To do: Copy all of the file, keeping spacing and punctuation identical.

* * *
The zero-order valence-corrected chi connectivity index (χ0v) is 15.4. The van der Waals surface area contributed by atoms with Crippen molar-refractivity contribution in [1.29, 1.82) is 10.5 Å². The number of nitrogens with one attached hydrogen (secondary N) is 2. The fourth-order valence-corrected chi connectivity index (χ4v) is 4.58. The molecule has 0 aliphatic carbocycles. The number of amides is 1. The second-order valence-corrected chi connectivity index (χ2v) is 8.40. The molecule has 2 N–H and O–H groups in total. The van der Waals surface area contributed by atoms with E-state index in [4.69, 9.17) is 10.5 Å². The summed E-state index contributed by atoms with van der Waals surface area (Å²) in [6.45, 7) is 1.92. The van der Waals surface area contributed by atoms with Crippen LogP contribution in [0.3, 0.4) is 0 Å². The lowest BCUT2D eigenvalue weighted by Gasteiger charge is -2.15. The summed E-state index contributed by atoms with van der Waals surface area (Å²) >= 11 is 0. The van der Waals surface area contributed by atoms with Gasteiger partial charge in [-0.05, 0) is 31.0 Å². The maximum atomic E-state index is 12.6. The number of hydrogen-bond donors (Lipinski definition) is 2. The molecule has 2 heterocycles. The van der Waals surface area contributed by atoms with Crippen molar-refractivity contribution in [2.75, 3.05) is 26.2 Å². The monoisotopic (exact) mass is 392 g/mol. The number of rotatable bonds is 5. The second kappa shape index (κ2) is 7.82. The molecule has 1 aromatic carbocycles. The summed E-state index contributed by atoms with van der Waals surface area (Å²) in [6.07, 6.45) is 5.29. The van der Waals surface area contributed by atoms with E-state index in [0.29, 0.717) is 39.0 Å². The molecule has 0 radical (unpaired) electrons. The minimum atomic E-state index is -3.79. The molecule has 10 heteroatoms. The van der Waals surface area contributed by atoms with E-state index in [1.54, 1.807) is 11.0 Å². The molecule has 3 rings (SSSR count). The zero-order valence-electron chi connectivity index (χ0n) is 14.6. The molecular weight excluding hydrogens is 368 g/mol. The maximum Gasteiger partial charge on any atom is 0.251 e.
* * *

The zero-order valence-corrected chi connectivity index (χ0v) is 15.4. The van der Waals surface area contributed by atoms with Crippen molar-refractivity contribution in [1.29, 1.82) is 10.5 Å². The number of nitrogens with one attached hydrogen (secondary N) is 2. The fourth-order valence-corrected chi connectivity index (χ4v) is 4.58. The molecule has 0 aliphatic carbocycles. The number of amides is 1. The second-order valence-corrected chi connectivity index (χ2v) is 8.40. The molecule has 2 N–H and O–H groups in total. The van der Waals surface area contributed by atoms with E-state index in [4.69, 9.17) is 10.5 Å². The summed E-state index contributed by atoms with van der Waals surface area (Å²) in [6.45, 7) is 1.92. The van der Waals surface area contributed by atoms with Crippen LogP contribution in [0.3, 0.4) is 0 Å². The lowest BCUT2D eigenvalue weighted by Gasteiger charge is -2.15. The summed E-state index contributed by atoms with van der Waals surface area (Å²) >= 11 is 0. The van der Waals surface area contributed by atoms with Gasteiger partial charge in [-0.05, 0) is 31.0 Å². The maximum atomic E-state index is 12.6. The number of hydrogen-bond donors (Lipinski definition) is 2. The molecule has 2 heterocycles. The van der Waals surface area contributed by atoms with Crippen molar-refractivity contribution in [2.75, 3.05) is 26.2 Å². The monoisotopic (exact) mass is 392 g/mol. The number of rotatable bonds is 5. The second kappa shape index (κ2) is 7.82. The molecule has 1 aromatic carbocycles. The summed E-state index contributed by atoms with van der Waals surface area (Å²) in [6.07, 6.45) is 5.29. The van der Waals surface area contributed by atoms with E-state index in [0.29, 0.717) is 39.0 Å². The molecule has 0 radical (unpaired) electrons. The minimum atomic E-state index is -3.79. The molecule has 10 heteroatoms. The van der Waals surface area contributed by atoms with E-state index in [1.54, 1.807) is 11.0 Å². The molecule has 3 rings (SSSR count). The zero-order valence-electron chi connectivity index (χ0n) is 14.6. The molecular weight excluding hydrogens is 368 g/mol. The maximum Gasteiger partial charge on any atom is 0.251 e.